February 27, 2004

Premature Weekend Update

1. Something like the following seems plausible, or at least plausibe enough for some philosopher to think: We have an innate faculty for learning about other people's mental states. If this alleged faculty doesn't have a name, I propose we call it "outrospection." Actually, I propose that anyway.

2. On the subject of names, when I was working on the testimony and agency paper, I realized that though it was natural to talk about "perceptual justification" and "testimonial justification," the corresponding adjective for justification through memory wasn't obvious to me. I settled on "mnemonic justification," because "mnemonic" means "of the memory" and because I like typing "mnemonic." Does this mean that the epistemology of memory is so neglected that no one has even bothered to think of the adjective? Or just that I'm so benighted that I don't know about it?

3. The University of Utah is hosting the Intermountain West Student Philosophy Conference; so far it's been great. I'm hosting Fellow-philosophy blogger* of sorts Bernard Nickel. He has already gotten away with carrying a cup of coffee through Temple Plaza.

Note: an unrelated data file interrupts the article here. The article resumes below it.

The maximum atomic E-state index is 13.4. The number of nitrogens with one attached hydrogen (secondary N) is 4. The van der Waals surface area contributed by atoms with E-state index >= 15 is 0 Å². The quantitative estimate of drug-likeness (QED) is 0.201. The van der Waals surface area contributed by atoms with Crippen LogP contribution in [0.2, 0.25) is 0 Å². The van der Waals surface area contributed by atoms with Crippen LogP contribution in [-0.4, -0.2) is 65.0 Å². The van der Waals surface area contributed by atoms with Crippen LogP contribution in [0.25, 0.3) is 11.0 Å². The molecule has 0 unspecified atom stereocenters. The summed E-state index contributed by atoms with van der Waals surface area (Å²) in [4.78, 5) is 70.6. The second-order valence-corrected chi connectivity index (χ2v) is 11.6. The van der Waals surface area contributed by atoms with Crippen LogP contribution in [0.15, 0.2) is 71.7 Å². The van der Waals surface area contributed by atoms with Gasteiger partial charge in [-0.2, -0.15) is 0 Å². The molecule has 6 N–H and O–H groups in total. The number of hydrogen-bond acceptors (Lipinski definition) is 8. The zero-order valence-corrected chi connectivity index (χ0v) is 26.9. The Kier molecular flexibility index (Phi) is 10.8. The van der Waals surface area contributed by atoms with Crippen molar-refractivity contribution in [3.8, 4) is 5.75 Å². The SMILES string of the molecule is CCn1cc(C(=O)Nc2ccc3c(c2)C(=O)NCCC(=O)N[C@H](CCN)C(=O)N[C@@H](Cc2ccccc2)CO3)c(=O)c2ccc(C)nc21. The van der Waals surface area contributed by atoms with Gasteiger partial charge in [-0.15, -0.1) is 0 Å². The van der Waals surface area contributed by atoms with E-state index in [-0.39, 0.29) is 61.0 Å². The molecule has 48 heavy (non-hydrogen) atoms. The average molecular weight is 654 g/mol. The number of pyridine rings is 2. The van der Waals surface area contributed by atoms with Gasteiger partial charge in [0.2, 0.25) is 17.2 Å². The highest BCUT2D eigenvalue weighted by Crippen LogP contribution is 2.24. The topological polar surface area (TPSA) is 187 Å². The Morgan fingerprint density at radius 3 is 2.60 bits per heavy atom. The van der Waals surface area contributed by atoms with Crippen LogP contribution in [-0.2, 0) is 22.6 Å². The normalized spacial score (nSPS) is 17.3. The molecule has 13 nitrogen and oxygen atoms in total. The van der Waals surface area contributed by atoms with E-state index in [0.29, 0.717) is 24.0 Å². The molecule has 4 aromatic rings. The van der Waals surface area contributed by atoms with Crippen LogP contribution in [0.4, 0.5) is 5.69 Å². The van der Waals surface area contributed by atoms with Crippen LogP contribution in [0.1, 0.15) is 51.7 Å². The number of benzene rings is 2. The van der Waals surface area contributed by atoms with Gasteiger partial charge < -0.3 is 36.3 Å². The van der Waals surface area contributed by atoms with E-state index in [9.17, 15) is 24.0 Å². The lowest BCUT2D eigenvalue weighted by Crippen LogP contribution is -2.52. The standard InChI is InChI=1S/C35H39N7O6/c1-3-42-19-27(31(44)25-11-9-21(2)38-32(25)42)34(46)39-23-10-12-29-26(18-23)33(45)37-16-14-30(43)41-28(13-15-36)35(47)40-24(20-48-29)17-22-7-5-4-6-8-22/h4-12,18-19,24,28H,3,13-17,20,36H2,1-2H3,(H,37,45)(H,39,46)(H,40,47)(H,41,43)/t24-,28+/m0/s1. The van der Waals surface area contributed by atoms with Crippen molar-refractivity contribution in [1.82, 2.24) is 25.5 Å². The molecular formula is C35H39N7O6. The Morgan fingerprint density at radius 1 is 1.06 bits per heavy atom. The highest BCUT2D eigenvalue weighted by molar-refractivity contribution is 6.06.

*When I was a copy editor at a biology journal, one of the big in-house debates was what to do when you wanted to hyphenate a modifier onto a compound phrase. If I remember correctly we decided that ordinary hyphenations call for el dashes, but hyphenations onto compound phrases take en dashes, which I don't know how to make in HTML. Copy editor-bashers--you know who you are--don't realize the drama that takes place behind those blue-pencilled remarks you get.

4. I've finished a paper arguing that Burge's Acceptance Principle for testimony (that we have a default entitlement to believe anything we're told) doesn't conflict with the common-sense notion that we shouldn't treat all testimony equally. The paper seemed like it was trying to instantiate one of Zeno's paradoxes, both in the rate of composition and in the amount of work that remained after I had completed any given section. I wound up having to explain more or less my whole approach to epistemology--the one-paragraph discussion of coherentism was particularly brash. Anyway, I'm too trepidated to put it on my official site, but I will make it available to you, gentle reader, once I figure out how. If you're reading this, you're already used to reading my pretty undigested thoughts.

Posted by Matt Weiner at February 27, 2004 11:32 AM

Re 1: I propose 'interspection'.

Posted by: P.D. at February 27, 2004 12:17 PM

Umm. . .empathy?

Posted by: Pradeep Atluri at April 19, 2004 10:12 PM